We find inspiration in the death of things. In the failure to thrive, in loss and heartache and pain. He wiped his tears and stood against a blushing sky. The song in his heart was a dirge, but his hand ached to write.


When Sophia was a girl, her laughter filled the stairwells of 1416 Tillwell Lane. A tinkling, musical sound, he imagined, that left winking lights behind its hearers’ eyes.

The day she stopped was the day Mr. Blessing dropped by. He delivered newspapers and fliers to the street, on foot, his sack slung across his rounded shoulders. His was a kind face, but Sophia had always been frightened of him. Mother often invited him inside for a glass of sweet tea, or in winter, a hot toddy.

The last day Mr. Blessing was in their house, Mother was out. Everyone was out except Sophia and Rosali. Rosali lived next door and came to sit with Sophia when Mother had errands.

On that last day, Sophia left her dolls on the stairs, engaged in their afternoon tea; Rosali was supposed to bring warm water for the tiny cups. But she must have forgotten.

The sight in the kitchen when Sophia went looking was the sight that took her innocence and deadened forever her tinkling laughter.

His pen stilled. He looked at the brown gunk under his nails, and his heart chilled. He wondered if what he wrote he wrote for Sophia. Or was it to feed his own foolish narcissism, so he could hold his beautiful words up to the world and feel good about mediocrity? Did he tell a story?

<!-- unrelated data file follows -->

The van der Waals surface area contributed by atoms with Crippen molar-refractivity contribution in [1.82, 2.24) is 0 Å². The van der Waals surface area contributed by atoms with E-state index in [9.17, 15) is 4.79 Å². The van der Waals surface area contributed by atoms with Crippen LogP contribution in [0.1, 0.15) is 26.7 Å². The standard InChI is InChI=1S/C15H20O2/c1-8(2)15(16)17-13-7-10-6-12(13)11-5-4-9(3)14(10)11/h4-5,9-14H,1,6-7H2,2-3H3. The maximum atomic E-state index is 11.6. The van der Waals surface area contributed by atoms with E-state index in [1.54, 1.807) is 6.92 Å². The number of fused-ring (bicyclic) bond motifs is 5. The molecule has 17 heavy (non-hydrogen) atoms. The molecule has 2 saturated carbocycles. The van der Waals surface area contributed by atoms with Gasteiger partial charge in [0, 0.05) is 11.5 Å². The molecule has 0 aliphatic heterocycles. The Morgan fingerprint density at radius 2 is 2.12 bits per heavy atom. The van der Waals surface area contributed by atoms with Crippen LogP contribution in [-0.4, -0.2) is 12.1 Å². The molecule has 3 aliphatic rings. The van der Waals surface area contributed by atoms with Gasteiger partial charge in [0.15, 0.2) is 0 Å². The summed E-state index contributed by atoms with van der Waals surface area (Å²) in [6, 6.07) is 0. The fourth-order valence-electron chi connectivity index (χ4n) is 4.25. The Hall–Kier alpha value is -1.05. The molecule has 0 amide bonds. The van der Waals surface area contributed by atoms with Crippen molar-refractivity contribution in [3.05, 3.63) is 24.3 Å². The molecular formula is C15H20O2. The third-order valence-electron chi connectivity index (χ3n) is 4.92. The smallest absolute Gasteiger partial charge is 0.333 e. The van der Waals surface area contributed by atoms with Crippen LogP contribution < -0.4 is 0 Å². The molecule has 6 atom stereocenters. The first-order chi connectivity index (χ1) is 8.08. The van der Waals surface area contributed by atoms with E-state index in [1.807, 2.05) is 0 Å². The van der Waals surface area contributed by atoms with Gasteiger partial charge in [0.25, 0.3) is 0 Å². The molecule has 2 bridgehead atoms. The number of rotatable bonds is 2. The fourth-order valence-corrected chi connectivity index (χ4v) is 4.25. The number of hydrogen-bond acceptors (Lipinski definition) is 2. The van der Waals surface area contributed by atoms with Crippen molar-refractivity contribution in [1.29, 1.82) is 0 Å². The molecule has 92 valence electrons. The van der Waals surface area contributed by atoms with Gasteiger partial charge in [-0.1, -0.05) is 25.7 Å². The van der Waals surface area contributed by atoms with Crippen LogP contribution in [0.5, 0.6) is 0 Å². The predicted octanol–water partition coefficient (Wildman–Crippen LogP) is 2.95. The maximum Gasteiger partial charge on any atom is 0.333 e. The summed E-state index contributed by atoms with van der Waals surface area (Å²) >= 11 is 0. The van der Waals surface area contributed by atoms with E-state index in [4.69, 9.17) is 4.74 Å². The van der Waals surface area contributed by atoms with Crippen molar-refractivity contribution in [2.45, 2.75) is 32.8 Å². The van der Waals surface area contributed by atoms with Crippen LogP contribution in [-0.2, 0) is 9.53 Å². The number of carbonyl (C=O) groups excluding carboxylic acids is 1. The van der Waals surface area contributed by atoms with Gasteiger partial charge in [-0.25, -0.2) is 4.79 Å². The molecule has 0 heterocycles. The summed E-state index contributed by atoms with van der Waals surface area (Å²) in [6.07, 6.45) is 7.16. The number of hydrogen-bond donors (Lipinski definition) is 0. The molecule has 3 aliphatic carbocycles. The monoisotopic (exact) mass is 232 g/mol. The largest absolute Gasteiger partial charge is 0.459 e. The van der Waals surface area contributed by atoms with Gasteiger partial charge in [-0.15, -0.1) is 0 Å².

Or did he tell the truth?

The truth was too hard. The truth would show the foul Blessing’s fat hand on Rosali’s pale and bruising throat as he stood between her naked legs, ass pumping. The girl’s lips were already turning blue, and a drop of blood oozed from beneath one tightly shut eyelid. The sounds he made were vile, animal. The kitchen reeked with the vinegar and beer odors of his acrid sweat.

And Sophia’s tiny face peered around the door frame, cherubic, pale as talc, and framed in flax.


The house at 1416 Tillwell Lane stood silent after that. For many years after the fourteen-year-old girl was found stripped and lifeless on the gold linoleum, Mr. Blessing continued his deliveries. Sophia grew up. From a pale, silent child into a pale silent woman, her charge the secret that lived behind her eyes.

They left the house, finally, shortly after a third fourteen-year-old girl was found strangled and nude beside her family’s pool just down the street; also shortly before Sophia’s own fourteenth birthday. It was apparent Tillwell Lane had a predator with a lucky number.


He laid his pen aside and wiped his hand over his face. The story to tell ended here.

He looked over at her, sleeping amidst the rumpled sheets of their bed, her face peaceful. It was the only time Sophia looked peaceful, when her nightmares left her to rest – when Rosali left her alone.

They would find the old man’s body, eventually. And they might even tie it to the thirteen dead girls on and around Tillwell Lane. The only proof he had lay locked inside the mind of his young wife- as safe a secret there as in any bank vault.

But when he told her, when she awoke today and he confessed what he had done, maybe Sophia would laugh again. And maybe it would be all he’d always imagined.

9 thoughts on “Sophia

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